African Humanities Program Dissertation Fellowships

Through fellowship competitions, regional workshops, and peer networking, the African Humanities Program provides support to the humanities in five African countries, including Ghana, Nigeria, South Africa, Tanzania, and Uganda. The centerpiece of the program is the distribution of fellowships to African scholars in these countries for work on dissertations, research projects, and scholarly manuscripts. Dissertation awards are listed below; also see postdoctoral awards. The program is supported by the Carnegie Corporation of New York.

Read more about this fellowship program.

Please note: affiliations shown are as of time of award. Please click on fellows' names for current information.

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Watch "Emerging Themes and Methods of Research: A Discussion with ACLS Fellows," an annual meeting session featuring recent ACLS fellows. 


Shehu Jawondo Ayinde
Shehu Jawondo Ayinde  |  Abstract
Since inception, Ilorin Emirate has been a center of Islam with many Sufists. Due to inadequate knowledge, dearth of materials, and the difficult nature of the Sufi Arabic literature, Sufism suffers misunderstanding and neglect. Earlier works on Sufism in Ilorin are not holistic, instead concentrating on individuals and their works and further compounding this poor understanding. This project aims to correct this by study Sufism in a holistic and simplified way. It relies on interviews conducted among Sufists and non-Sufists using the ''General Analytical Method,” and includes histories of Sufism, the establishment of Ilorin Emirate, the development of Sufi literature, as well as contents as well Sufi poetry itself.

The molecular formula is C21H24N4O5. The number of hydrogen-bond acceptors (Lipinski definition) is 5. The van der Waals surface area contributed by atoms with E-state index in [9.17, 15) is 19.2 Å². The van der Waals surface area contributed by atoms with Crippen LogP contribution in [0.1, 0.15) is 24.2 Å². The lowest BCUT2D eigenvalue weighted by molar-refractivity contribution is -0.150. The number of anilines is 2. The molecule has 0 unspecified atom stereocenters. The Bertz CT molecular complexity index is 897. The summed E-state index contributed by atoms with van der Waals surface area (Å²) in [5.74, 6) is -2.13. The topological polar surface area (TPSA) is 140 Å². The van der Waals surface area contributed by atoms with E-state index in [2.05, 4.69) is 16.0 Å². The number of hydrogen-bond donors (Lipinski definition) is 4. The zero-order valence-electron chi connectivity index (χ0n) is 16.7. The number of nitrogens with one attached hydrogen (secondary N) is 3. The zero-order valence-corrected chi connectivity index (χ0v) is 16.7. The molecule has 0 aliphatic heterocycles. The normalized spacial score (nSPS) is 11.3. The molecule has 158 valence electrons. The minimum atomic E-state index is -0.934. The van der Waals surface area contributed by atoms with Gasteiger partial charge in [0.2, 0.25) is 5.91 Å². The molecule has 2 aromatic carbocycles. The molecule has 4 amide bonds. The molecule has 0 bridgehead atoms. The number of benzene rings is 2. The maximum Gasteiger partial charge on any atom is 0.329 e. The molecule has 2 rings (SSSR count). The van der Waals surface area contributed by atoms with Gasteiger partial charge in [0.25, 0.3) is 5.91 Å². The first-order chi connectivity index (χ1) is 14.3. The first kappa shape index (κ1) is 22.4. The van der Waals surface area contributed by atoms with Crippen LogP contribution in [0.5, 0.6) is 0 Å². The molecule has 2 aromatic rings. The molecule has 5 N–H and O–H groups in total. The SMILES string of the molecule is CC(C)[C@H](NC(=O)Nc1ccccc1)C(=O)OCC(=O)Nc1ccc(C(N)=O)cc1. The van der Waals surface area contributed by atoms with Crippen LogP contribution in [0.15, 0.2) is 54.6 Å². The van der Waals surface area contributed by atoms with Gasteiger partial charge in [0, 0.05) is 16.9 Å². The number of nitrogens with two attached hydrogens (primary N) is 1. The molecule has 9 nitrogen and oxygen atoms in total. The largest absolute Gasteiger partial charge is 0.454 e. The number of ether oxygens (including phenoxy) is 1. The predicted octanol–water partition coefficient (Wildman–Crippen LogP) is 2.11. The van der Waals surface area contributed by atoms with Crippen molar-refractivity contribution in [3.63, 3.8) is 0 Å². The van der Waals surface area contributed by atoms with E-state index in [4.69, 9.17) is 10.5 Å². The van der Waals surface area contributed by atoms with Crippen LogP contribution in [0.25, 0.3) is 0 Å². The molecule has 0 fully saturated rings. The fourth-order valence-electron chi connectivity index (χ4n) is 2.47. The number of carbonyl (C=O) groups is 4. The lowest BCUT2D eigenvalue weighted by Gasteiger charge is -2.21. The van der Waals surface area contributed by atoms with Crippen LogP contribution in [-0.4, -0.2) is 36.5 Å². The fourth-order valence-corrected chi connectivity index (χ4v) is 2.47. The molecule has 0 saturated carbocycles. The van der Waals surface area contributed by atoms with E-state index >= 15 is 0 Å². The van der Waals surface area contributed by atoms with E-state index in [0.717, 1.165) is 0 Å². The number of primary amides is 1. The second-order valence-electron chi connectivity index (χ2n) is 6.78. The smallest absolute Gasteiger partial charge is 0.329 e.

Lecturer, Education, Kwara State College of Education, Ilorin, Nigeria  -  Sufi Arabic Poetry among Tijaniyyah Scholars in Ilorin Emirate, Nigeria

Peter Muhoro Mwangi
Peter Muhoro Mwangi  |  Abstract